Quite possibly, this is my favorite in the series to date. Things finally come to a head with Ramses and his one and only true love (romantic sigh)... but no spoilers here! You'll have to read to discover what Nefret thinks...

It's 1914, and the war is heating up politics in Egypt. I felt like this added another dimension to the story. Everybody has secret missions for the war effort, it seems.

And to topple it all... Sethos. This book is th
elizabeth • paper ghosts
I don't really have anything else to say except that these books are flawless. It's been a while since I visited this series, and this one immediately made my Elizabeth Peters fever flare up again. I want to reread all the previous books, I want the next one in my hands immediately. I can't even contemplate reading another book by another author right now.

Elizabeth Peters represents an epitome of talent to me. She knows how to balance humor, romance, and danger in a way that no other author I'v
Jun 07, 2012 rated it it was amazing  ·  review of another edition
Shelves: mysteries
June 2019: This time, electrifyingly good.

June 2012: Re-read. Can't recapture the joy I felt in this book after the last (Falcon at the Portal) was such a cliffhanger, but this holds up pretty well with lots of interconnected plots and Peters poking fun at her own series. Ah, that Ramses! especially as voiced by Barbara Rosenblat...
Emma Rose Ribbons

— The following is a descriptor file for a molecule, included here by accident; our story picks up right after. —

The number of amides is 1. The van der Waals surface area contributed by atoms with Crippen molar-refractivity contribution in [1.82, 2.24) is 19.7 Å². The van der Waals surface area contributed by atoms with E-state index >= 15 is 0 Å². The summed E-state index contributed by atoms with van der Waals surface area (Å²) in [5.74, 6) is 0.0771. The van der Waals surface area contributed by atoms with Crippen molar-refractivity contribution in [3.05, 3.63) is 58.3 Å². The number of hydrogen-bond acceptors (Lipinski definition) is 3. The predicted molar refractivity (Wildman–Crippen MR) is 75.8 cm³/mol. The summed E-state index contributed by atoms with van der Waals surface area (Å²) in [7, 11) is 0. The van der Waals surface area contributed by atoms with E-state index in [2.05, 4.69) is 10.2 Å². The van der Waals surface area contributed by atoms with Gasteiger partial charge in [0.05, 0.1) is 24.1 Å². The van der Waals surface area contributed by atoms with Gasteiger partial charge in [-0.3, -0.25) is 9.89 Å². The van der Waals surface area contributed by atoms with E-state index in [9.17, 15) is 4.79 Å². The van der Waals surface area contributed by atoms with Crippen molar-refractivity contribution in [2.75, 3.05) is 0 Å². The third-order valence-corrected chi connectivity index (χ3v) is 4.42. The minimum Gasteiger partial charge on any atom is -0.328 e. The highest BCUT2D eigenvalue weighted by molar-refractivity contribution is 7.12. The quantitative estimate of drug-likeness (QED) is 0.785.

The whole Emerson clan, back in Egypt, tries to save each other from various plots having to do with WWI.

I'll be quick - the ending is insane and it's so satisfactory for everyone involved that it felt like the ending to the whole series. I mean, where else do you go now? However, WWI is the main plot of this book (and it was hard to follow everything) and while it was interesting to read about Egypt's fight for independence and have different perspectives, there was hardly any archeology invol
Mar 05, 2020 rated it really liked it  ·  review of another edition
A visit with Amelia Peabody, Emerson, Ramses and friends and loved ones is always entertaining. This one was not as much of an archaeological discovery as were previous Amelia Peabody books. Peabody and others have traveled to Egypt for their usual archaeological dig, but double agents and those from both sides of the soon to be global conflict are present in Egypt as WWI begins to spread across the region. This one is more of a spy thriller than the typical historical mystery of the others in t ...more
Nov 30, 2020 rated it it was amazing  ·  review of another edition
One of my favorite Peabody books; in fact probably the best one of the books involving the adult "children", Ramses in particular. Ramses, in fact, improves dramatically in this book and attains full Romantic Hero status, notably because Amelia finally sees him as the kind of heroic man she likes rather than the difficult child over whom she's spent years despairing.

This one is set in World War I so we have German spies and the Great Game to entertain us rather than the usual mix of sinister Mas
Jun 20, 2019 rated it it was amazing  ·  review of another edition
Probably the best Amelia Peabody book I've read yet!! So satisfying!! ...more
The best in the series so far.
Ed Mestre